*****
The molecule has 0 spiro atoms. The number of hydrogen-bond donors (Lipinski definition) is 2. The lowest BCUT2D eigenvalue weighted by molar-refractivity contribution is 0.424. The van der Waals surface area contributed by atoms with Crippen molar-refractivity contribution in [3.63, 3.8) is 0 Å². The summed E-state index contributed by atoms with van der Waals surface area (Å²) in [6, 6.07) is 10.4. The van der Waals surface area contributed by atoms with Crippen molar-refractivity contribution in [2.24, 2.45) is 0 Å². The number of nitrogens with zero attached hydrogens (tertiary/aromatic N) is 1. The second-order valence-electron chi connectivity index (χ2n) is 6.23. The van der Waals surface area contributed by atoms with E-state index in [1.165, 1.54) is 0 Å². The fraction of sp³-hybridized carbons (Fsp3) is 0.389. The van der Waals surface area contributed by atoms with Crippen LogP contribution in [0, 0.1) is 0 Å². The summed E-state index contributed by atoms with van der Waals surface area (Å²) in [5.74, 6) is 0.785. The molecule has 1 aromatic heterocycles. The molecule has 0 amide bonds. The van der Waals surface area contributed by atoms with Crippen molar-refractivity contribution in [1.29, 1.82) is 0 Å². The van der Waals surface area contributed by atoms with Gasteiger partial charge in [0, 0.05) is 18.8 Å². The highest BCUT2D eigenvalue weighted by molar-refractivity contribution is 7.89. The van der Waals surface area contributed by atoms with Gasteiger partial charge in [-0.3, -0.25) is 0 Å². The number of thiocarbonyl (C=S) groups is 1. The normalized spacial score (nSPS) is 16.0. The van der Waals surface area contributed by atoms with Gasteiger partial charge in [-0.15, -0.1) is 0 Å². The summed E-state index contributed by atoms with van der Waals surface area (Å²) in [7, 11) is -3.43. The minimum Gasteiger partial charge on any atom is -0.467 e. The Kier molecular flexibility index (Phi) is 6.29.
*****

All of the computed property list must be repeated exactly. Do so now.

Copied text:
The molecule has 0 spiro atoms. The number of hydrogen-bond donors (Lipinski definition) is 2. The lowest BCUT2D eigenvalue weighted by molar-refractivity contribution is 0.424. The van der Waals surface area contributed by atoms with Crippen molar-refractivity contribution in [3.63, 3.8) is 0 Å². The summed E-state index contributed by atoms with van der Waals surface area (Å²) in [6, 6.07) is 10.4. The van der Waals surface area contributed by atoms with Crippen molar-refractivity contribution in [2.24, 2.45) is 0 Å². The number of nitrogens with zero attached hydrogens (tertiary/aromatic N) is 1. The second-order valence-electron chi connectivity index (χ2n) is 6.23. The van der Waals surface area contributed by atoms with E-state index in [1.165, 1.54) is 0 Å². The fraction of sp³-hybridized carbons (Fsp3) is 0.389. The van der Waals surface area contributed by atoms with Crippen LogP contribution in [0, 0.1) is 0 Å². The summed E-state index contributed by atoms with van der Waals surface area (Å²) in [5.74, 6) is 0.785. The molecule has 1 aromatic heterocycles. The molecule has 0 amide bonds. The van der Waals surface area contributed by atoms with Crippen molar-refractivity contribution in [1.29, 1.82) is 0 Å². The van der Waals surface area contributed by atoms with Gasteiger partial charge in [0, 0.05) is 18.8 Å². The highest BCUT2D eigenvalue weighted by molar-refractivity contribution is 7.89. The van der Waals surface area contributed by atoms with Gasteiger partial charge in [-0.3, -0.25) is 0 Å². The number of thiocarbonyl (C=S) groups is 1. The normalized spacial score (nSPS) is 16.0. The van der Waals surface area contributed by atoms with Gasteiger partial charge in [-0.15, -0.1) is 0 Å². The summed E-state index contributed by atoms with van der Waals surface area (Å²) in [7, 11) is -3.43. The minimum Gasteiger partial charge on any atom is -0.467 e. The Kier molecular flexibility index (Phi) is 6.29.